>> procedure: *-empty? collection => boolean

> Don't forget the 'defined for: all collections' bit.

Oops, thanks.

>> procedure: *-size collection => exact integer
>> defined for: all collections
>> 
>> If the collection has a concept of size, this function returns the
>> number of values or mappings in the collection. If it does not, #f must
>> be returned. If possible, this should return the number of times
>> collection-fold will call the fold-function before halting.

> Have we decided on the issues of infiniteness and circularity yet?

I think so, but I'm not certain. We did decide that *-size was a
sufficient replacement for finite-collection?. I think we also agree
that *-size should return the number of enumerations and that a circular
data structure is not necessarily infinite, but I'm not sure.

>> procedure: *-equivalence-function * => procedure
>> defined for: bags, sets, and dictionaries
>>
>> procedure: *-ordering-function * => procedure
>> defined for: ordered bags, sets, and dictionaries

> Where's the rationale for defining these _and_ [the keyed versions] on
> dictionaries?

To support the "simple" version of *=. Therefore, you can drop
dictionaries from the list if you stick with the original *= interface.

However, it just occurred to me that there's some ambiguity for
ordered-collection -- dictionaries are usually in key order, but other
collections are in value order. I think we actually need to separate
them into "ordered-collection" and "key-ordered-collection." Otherwise,
you'll have problems with polymorphism.

>> procedure: *-update * position f [thunk] => *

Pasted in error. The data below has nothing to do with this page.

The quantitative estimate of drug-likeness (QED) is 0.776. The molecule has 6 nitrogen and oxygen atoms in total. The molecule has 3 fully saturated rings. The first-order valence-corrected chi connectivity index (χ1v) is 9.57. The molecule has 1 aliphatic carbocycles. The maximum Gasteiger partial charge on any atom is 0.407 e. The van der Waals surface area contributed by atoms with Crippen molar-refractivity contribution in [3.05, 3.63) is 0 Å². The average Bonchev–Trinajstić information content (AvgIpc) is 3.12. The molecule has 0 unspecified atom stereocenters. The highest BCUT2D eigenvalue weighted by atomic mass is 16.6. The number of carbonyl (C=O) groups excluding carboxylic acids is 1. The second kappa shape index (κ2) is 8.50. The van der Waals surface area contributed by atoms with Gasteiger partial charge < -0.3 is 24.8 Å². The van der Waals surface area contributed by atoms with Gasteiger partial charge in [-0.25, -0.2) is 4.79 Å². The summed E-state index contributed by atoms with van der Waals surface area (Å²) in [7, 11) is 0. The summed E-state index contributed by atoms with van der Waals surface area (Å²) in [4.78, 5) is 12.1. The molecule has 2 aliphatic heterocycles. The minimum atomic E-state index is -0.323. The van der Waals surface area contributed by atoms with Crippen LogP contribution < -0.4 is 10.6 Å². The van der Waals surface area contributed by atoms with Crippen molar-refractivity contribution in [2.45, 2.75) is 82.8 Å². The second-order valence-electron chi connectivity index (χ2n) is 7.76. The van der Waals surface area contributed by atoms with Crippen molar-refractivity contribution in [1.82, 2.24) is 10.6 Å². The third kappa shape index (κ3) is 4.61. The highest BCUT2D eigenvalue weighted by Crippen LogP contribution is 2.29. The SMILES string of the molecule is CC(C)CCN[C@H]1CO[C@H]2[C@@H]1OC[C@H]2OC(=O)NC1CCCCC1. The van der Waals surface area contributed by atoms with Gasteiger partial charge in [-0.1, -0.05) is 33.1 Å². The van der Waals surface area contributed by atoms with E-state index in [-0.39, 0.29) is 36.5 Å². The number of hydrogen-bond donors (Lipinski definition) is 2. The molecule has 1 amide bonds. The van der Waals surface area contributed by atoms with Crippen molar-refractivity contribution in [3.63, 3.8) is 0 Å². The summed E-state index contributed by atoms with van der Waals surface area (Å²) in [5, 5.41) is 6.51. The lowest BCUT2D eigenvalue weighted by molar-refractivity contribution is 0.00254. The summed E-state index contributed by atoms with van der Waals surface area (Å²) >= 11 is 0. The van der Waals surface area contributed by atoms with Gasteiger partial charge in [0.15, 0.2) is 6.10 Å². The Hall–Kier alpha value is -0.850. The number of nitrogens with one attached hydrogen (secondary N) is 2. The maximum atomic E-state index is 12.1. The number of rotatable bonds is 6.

>> procedure: *-update! * position f [thunk] => unspecified
>> defined for: sequences and ordered collections
>> 
>> procedure: *-update-key * key f [thunk] => *
>> procedure: *-update-key! * key f [thunk] => unspecified
>> defined for: sequences and ordered collections

> I don't understand why you're differentiating between these two, and
> why they aren't defined for dictionaries.

First, there's a typo: *-update is for sequences, *-update-key is for
dictionaries.

The reason for having two different functions is because key lookup is
*not* the same thing as indexing. I gave them similar names because
they're similar, but I didn't merge them because they're orthogonal.

Specifically, consider a dictionary that is also a sequence -- hash
tables, binary search vectors, and alists are good examples. By having
two functions, we can look up values by index or by key.

>> procedure: *-add-key[!] * new-key mapped-value [thunk] => *
>> defined for: dictionaries
>> 
>> Returns a collection of the same type with the new key mapped to the
>> given value.

> Why have *-ADD with key/value pairs _and_ this?

Syntactic sugar, mostly. Also for consistency with the other -key
functions.

>> procedure: *-remove-every[!] * value => * list
>> procedure: *-remove-each-from[!] * source-collection [thunk] => % list
>> procedure: *-remove-every-from[!] * source-collection [thunk] => % list
>> procedure: *-remove-key[!] * key [thunk] => * pair

> Why differentiate between removing and removing keys?

Because they're two different operations: *-remove takes a value out of
a bag, and *-remove-key takes a key out of a dictionary. If you have a
dictionary that is also a bag, those need to be two different methods.

In other words, this is the same issue as update/update-key above.

>> procedure: *-remove-every-key[!] * key [thunk] => * list
>> procedure: *-remove-each-key-from[!] * source [thunk] => * list
>> procedure: *-remove-every-key-from[!] * source [thunk] => * list

> Er, why all of the name changes?

Hm, thought I already explained this. I couldn't get my head around
"all" and "any" -- kept thinking that "all" was the one that got rid of
all the copies. I dunno whether "every" and "each" is better, but I
*strongly* dislike any & all. I chose "each" to mimic "for-each."

>> procedure: *-insert-right * new-value [thunk] => *
>> defined for: reversible sequences
>>
>> procedure: *-delete-right * [thunk] => *
>> defined for: reversible sequences and reversible ordered collections

> Don't you mean 'reversible _flexible_ sequences?'

The original version allowed insert-right (but not insert-left) even for
non-flexible sequences. And the definition of non-flexible (limited)
sequences does permit addition at the end for some sequences.

My assumption here would be that fixed-size sequences (and others which
do not support end-extension) would call thunk.
-- 
Bradd W. Szonye
http://www.szonye.com/bradd